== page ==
Last to fall: 75th anniversary VE Day commemoration. By Ed Tyhurst
Friday May 8, 2020 will mark the historic 75th anniversary of VE Day. Victory in Europe marked the final German surrender in World War II and an end to the conflict that had ravaged the continent for six long years.
As we turn our thoughts to that momentous day 75 years ago, it was of course a great day of celebration for the peoples of Britain and her allies. For the vanquished and for the citizens of all Europe, it was just the beginning of a long process of rebuilding not just of towns, villages and cities but of industry, infrastructure and life as a whole. We must remember too, that this of course didn’t mean the Second World War was over. For many the fighting continued in the Far East against the forces of the Japanese Empire. The final surrender being accepted on August 15, 1945, six days after the atomic bombing of Nagasaki and of Hiroshima three days before.
On Sunday, May 6, 1945, Britain and Europe were only two days away from peace. The delicate process of surrender terms and negotiations with Germany, however, were only known to a very few top Government and military officials. Even since the suicide of Adolf Hitler on April 30, German forces were fighting a desperate battle for survival and regular operations as far as the Allied forces were concerned, carried on. The weather over Southern England on May 6 was low cloud, rain and fog, completely obscuring the normally picturesque South Downs. Here follows the unfortunate story of the last two Allied aircraft to crash in the county of Sussex during the war with Germany, taking with them six young men from both Britain and America.
At 2.25pm, De Havilland Mosquito night-fighters of 169 Squadron RAF took off from their base at Great Massingham, Norfolk, on a formation flying exercise. 169 Sqn were one of around twenty RAF and USAAF squadrons belonging to the top-secret RAF 100 Group, part of RAF Bomber Command. The 169 Sqn motto was Hunt and Destroy, perfectly suited to their role. Flying independently, around half a dozen ‘Mossies’ would take off on a given night and fly cover for the main bomber formation, ready to ‘bounce’ any Luftwaffe plane that threatened our operations. On the return flight, the Mosquitoes would then fly low, seeking targets of opportunity.
On the May 6 formation flight exercise (probably the only time the entire Sqn flew together), flying Mosquito NF MkXIX, serial no. MM637 were pilot Flight Sergeant Douglas P Williams (aged 27) and his navigator/radar operator Flight Sergeant Kenneth Rhoden (aged 21). F/Sgt Williams had before joining the RAF in 1940, worked in the grocery department of the Co-Operative Society in his native Oxford, where also in 1942, he married Peggy Williams (nee Cooke). F/Sgt Rhoden, before joining the RAF in 1942, had been a member of the Air Training Corps (ATC) in his native Atherton and was employed by Messrs. Gregsons of Tyldesley near Wigan.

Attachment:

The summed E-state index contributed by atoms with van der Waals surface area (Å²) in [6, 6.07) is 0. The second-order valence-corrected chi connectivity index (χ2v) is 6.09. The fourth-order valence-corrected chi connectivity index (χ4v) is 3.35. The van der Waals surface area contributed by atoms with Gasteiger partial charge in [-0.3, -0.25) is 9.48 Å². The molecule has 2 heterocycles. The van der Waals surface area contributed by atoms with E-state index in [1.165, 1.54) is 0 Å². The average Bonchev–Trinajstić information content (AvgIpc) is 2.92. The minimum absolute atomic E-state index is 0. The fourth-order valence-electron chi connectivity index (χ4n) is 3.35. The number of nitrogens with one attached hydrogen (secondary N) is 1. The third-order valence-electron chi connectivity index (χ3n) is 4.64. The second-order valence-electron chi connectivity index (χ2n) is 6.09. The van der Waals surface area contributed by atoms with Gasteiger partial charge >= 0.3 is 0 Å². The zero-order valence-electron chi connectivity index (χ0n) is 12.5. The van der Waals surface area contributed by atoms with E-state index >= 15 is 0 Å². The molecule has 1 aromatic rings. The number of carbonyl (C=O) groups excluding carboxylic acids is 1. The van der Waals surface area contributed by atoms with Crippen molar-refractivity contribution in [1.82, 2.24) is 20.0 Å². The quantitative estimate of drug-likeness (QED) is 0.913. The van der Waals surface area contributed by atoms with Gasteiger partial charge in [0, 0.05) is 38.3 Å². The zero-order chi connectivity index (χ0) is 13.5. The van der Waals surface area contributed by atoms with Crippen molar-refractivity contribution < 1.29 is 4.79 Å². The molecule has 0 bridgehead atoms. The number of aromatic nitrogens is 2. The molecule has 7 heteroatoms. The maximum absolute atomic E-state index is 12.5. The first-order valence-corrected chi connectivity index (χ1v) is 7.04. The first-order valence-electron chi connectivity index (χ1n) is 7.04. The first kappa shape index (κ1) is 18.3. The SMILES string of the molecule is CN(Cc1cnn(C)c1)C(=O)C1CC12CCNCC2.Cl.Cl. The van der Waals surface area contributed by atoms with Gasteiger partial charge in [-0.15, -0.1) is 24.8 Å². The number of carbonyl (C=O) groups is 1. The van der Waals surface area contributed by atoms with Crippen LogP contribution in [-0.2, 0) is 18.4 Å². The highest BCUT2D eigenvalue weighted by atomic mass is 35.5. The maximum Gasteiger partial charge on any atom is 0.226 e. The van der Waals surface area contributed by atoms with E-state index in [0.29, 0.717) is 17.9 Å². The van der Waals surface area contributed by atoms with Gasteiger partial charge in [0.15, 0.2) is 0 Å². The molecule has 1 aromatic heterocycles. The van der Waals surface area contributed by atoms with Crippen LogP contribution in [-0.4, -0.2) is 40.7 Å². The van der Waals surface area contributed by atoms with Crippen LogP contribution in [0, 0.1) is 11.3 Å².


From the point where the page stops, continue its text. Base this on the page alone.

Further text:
Around 4.30pm, the Squadron was navigating its way through the rough weather persisting over Sussex. At 4.40pm, the flight lost sight of Williams’ and Rhoden’s plane. They had struck the South Downs near the Dyke road, one mile south of the Saddlescombe junction. In the crash, both F/Sgts Williams and Rhoden were killed. These two young men and their Mosquito night-fighter were the last plane and crew to be lost by RAF Bomber Command in the war.
Later that day at 6pm, a C46 Curtiss Commando transport plane took off from RAF Membury in Berkshire loaded with stores, timber and mail bound for the Allied airbase A-73 Roye-Amy in France. The Commando belonged to the 314th Troop Carrier Squadron, 349th Troop Carrier Group of the US 9th Army Air Force. The crew flying Commando serial no. 44-77861 that day were pilot 1st Lieutenant Sydney J Gibson from Newkirk Oklahoma (aged 22), co-pilot 2nd Lieutenant Victor L Young from Muskegon County Michigan (aged 22), crew chief Staff Sergeant Daniel M Campbell from Maiden North Carolina (aged 20) where he lived with his wife Laura, and radio operator S/Sgt James F Maloney from Pleasantville New York where he lived with his wife Verna. By 6.35pm, they were flying due south over Sussex through the bad weather that had persisted throughout the day. Unknown to them, completely obscuring the South Downs as they headed toward Beachy Head (a well-known navigation point for Allied aircrew). At 6.40pm, Sgt Charles Hopkins (Hailsham/Polegate police) received a telephone call reporting a crashed aircraft near the Long Man of Wilmington. On arrival at the scene, surrounded by dense fog, Sgt Hopkins and Dr Shaw of Hailsham found a scene of devastation. The aircraft was a complete wreck with timber strewn all around and mail blowing in the wind. The four crew were found around 50yards in front of the wreckage. Two were dead on the scene, and two died while attempts were made to convey them to the RAF ambulance which arrived on the scene from Friston. The unfortunate casualties were Gibson, Young, Campbell and Maloney.
I would like to end this article by giving thanks not just the young men mentioned above, but to the people and organisations who helped with my research. Janine Harrington, secretary to the RAF 100 Group Assn. Former F/Sgt John Beeching of 169 Sqn RAF and Mr Ted Crudgington, whose father was groundcrew with 169 Sqn. The Oxfordshire History Centre and the Wigan Archives and Local Studies. The Keep at Falmer and local historian Peter Longstaff-Tyrell. Curator to the American Air Museum Duxford Emily Charles and the ABMC Cambridge. Help from across the Atlantic came from historian Richard Mullaly of Muskegon County Michigan. Bruce Keever, great-nephew of S/Sgt Daniel M Campbell and Brenda Lentz (nee Campbell), daughter of S/Sgt Campbell, born only four months after her father’s tragic loss.